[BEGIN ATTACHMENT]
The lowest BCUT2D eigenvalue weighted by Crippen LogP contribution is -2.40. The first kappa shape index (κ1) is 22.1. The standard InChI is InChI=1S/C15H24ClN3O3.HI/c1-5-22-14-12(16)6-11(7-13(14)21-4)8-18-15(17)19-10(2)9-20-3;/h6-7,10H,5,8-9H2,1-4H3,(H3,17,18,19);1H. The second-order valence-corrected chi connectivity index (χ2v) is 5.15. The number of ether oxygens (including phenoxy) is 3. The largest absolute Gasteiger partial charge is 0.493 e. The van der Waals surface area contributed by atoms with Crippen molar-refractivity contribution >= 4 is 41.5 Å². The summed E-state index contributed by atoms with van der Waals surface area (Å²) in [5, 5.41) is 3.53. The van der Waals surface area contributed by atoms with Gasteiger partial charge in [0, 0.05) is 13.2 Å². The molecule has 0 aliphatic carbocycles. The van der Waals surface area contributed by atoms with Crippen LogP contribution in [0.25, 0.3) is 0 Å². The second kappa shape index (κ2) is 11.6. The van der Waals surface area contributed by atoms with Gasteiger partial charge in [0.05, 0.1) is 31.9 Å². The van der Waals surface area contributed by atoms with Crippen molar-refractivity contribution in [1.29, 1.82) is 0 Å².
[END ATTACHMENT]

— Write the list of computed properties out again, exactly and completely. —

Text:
The lowest BCUT2D eigenvalue weighted by Crippen LogP contribution is -2.40. The first kappa shape index (κ1) is 22.1. The standard InChI is InChI=1S/C15H24ClN3O3.HI/c1-5-22-14-12(16)6-11(7-13(14)21-4)8-18-15(17)19-10(2)9-20-3;/h6-7,10H,5,8-9H2,1-4H3,(H3,17,18,19);1H. The second-order valence-corrected chi connectivity index (χ2v) is 5.15. The number of ether oxygens (including phenoxy) is 3. The largest absolute Gasteiger partial charge is 0.493 e. The van der Waals surface area contributed by atoms with Crippen molar-refractivity contribution >= 4 is 41.5 Å². The summed E-state index contributed by atoms with van der Waals surface area (Å²) in [5, 5.41) is 3.53. The van der Waals surface area contributed by atoms with Gasteiger partial charge in [0, 0.05) is 13.2 Å². The molecule has 0 aliphatic carbocycles. The van der Waals surface area contributed by atoms with Crippen LogP contribution in [0.25, 0.3) is 0 Å². The second kappa shape index (κ2) is 11.6. The van der Waals surface area contributed by atoms with Gasteiger partial charge in [0.05, 0.1) is 31.9 Å². The van der Waals surface area contributed by atoms with Crippen molar-refractivity contribution in [1.29, 1.82) is 0 Å².